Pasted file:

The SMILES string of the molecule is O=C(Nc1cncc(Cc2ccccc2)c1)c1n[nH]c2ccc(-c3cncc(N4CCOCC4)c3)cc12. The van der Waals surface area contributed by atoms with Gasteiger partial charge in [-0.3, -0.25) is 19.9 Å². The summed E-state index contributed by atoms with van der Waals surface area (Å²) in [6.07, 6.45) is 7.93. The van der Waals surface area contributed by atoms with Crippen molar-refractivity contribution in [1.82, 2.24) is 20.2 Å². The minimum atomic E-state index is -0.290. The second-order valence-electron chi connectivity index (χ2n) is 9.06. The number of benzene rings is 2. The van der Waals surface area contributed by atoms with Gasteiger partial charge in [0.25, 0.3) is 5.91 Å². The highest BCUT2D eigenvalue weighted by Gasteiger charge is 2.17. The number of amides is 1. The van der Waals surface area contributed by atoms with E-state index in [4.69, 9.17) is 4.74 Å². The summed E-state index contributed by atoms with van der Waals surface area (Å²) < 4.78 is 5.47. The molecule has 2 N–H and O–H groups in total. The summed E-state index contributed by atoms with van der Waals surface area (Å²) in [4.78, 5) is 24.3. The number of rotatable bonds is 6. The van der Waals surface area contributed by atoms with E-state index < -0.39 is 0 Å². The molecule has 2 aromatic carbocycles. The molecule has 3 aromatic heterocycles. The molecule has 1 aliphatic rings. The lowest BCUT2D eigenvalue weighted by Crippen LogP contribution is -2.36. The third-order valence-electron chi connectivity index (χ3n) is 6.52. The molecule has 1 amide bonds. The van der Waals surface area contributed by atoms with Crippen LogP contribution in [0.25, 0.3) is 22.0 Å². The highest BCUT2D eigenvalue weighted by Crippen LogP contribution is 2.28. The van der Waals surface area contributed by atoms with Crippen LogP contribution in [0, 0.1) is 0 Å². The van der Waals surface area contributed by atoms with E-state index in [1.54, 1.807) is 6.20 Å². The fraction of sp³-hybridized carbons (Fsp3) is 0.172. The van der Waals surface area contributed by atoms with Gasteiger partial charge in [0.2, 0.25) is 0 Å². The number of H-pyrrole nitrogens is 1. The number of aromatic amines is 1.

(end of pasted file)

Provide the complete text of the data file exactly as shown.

The SMILES string of the molecule is O=C(Nc1cncc(Cc2ccccc2)c1)c1n[nH]c2ccc(-c3cncc(N4CCOCC4)c3)cc12. The van der Waals surface area contributed by atoms with Gasteiger partial charge in [-0.3, -0.25) is 19.9 Å². The summed E-state index contributed by atoms with van der Waals surface area (Å²) in [6.07, 6.45) is 7.93. The van der Waals surface area contributed by atoms with Crippen molar-refractivity contribution in [1.82, 2.24) is 20.2 Å². The minimum atomic E-state index is -0.290. The second-order valence-electron chi connectivity index (χ2n) is 9.06. The number of benzene rings is 2. The van der Waals surface area contributed by atoms with Gasteiger partial charge in [0.25, 0.3) is 5.91 Å². The highest BCUT2D eigenvalue weighted by Gasteiger charge is 2.17. The number of amides is 1. The van der Waals surface area contributed by atoms with E-state index in [4.69, 9.17) is 4.74 Å². The summed E-state index contributed by atoms with van der Waals surface area (Å²) < 4.78 is 5.47. The molecule has 2 N–H and O–H groups in total. The summed E-state index contributed by atoms with van der Waals surface area (Å²) in [4.78, 5) is 24.3. The number of rotatable bonds is 6. The van der Waals surface area contributed by atoms with E-state index < -0.39 is 0 Å². The molecule has 2 aromatic carbocycles. The molecule has 3 aromatic heterocycles. The molecule has 1 aliphatic rings. The lowest BCUT2D eigenvalue weighted by Crippen LogP contribution is -2.36. The third-order valence-electron chi connectivity index (χ3n) is 6.52. The molecule has 1 amide bonds. The van der Waals surface area contributed by atoms with Crippen LogP contribution in [0.25, 0.3) is 22.0 Å². The highest BCUT2D eigenvalue weighted by Crippen LogP contribution is 2.28. The van der Waals surface area contributed by atoms with Crippen LogP contribution in [0, 0.1) is 0 Å². The van der Waals surface area contributed by atoms with E-state index in [1.54, 1.807) is 6.20 Å². The fraction of sp³-hybridized carbons (Fsp3) is 0.172. The van der Waals surface area contributed by atoms with Gasteiger partial charge in [0.2, 0.25) is 0 Å². The number of H-pyrrole nitrogens is 1. The number of aromatic amines is 1.